Netanyahu, Stay for the Testimony

Haaretz.
Haaretz Editorial
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Benjamin Netanyahu in court before the start of a hearing in his corruption trial, two months ago.
Haaretz.
Haaretz Editorial

This Monday, the evidentiary stage in the trial of Benjamin Netanyahu, Shaul Elovitch, Iris Elovitch and Arnon Mozes will begin in Jerusalem District Court. While the three co-defendants who are not prime minister will be present in court, like any criminal defendant, Netanyahu’s attorneys announced this week that they planned to ask the court to exempt Netanyahu from being present during the testimony of the first prosecution witness, Ilan Yeshua.

The request was submitted to the court, but the district court judges ruled Thursday that Netanyahu must be present in court, even if he doesn’t need to stay for the testimony. In their ruling, the judges tried to walk a fine line: They accepted the prosecution’s demand that Netanyahu be present for what is expected to be a dramatic opening statement by prosecutor Liat Ben-Ari, but still gave the prime minister a discount while adding an important discussion of the meaning of this (“So long as the petitioner understands the meaning of not being present, including not raising allegations in the future that stem from his absence”).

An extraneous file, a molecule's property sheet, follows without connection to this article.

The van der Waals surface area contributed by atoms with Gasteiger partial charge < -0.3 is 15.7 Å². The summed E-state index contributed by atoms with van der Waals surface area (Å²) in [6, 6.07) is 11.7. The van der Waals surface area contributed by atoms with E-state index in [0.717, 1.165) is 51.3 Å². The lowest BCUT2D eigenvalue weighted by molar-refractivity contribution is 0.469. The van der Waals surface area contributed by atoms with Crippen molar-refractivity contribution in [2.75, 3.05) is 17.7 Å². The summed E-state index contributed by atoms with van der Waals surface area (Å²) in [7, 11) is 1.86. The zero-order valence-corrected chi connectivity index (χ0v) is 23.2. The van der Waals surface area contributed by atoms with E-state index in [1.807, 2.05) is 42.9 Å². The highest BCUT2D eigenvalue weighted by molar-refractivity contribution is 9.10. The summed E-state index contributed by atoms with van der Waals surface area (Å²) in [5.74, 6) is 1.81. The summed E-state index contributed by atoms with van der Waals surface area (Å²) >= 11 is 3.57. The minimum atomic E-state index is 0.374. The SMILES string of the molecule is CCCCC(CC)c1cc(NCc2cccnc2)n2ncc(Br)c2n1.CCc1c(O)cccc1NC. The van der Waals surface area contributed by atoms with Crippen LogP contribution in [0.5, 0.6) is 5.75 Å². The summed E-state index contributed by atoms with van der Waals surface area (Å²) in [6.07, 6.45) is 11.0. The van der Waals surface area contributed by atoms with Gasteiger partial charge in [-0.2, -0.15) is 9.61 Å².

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From the start, one could have presumed that the prime minister’s declarations about his intention to appear in court like any criminal defendant were empty talk. Netanyahu has no intention of behaving like an ordinary citizen. He behaves like someone who assumes that he deserves special privileges. However, the growing calls for Attorney General Avichai Mendelblit to declare Netanyahu incapable of fulfilling his duties once the evidentiary phase of his trial is underway are also making Netanyahu tread carefully. The request submitted by his lawyers to exempt him from having to be present in court did not argue that he could not be there because he was too busy running the affairs of state, as such an argument could bolster the demand for him to be pronounced legally incapacitated. Instead, his lawyers argued merely that there is no direct connection between Netanyahu and Ilan Yeshua and therefore the defendant’s presence is not required during Yeshua’s testimony.

The State Prosecutor’s Office decided not to insist on Netanyahu’s presence in court throughout the weeks that Yeshua is due to testify, except for the opening day of the evidentiary hearings. The prosecution’s failure to insist on the defendant’s presence is a mistake: The public interest, particularly to what is referred to in the State Prosecutor’s Office as “the appearance of justice,” requires that the entire public see that the rules that apply to every defendant also apply to the prime minister.

Furthermore, Netanyahu really should attend his trial. He definitely won’t be bored.

The above article is Haaretz’s lead editorial, as published in the Hebrew and English newspapers in Israel.

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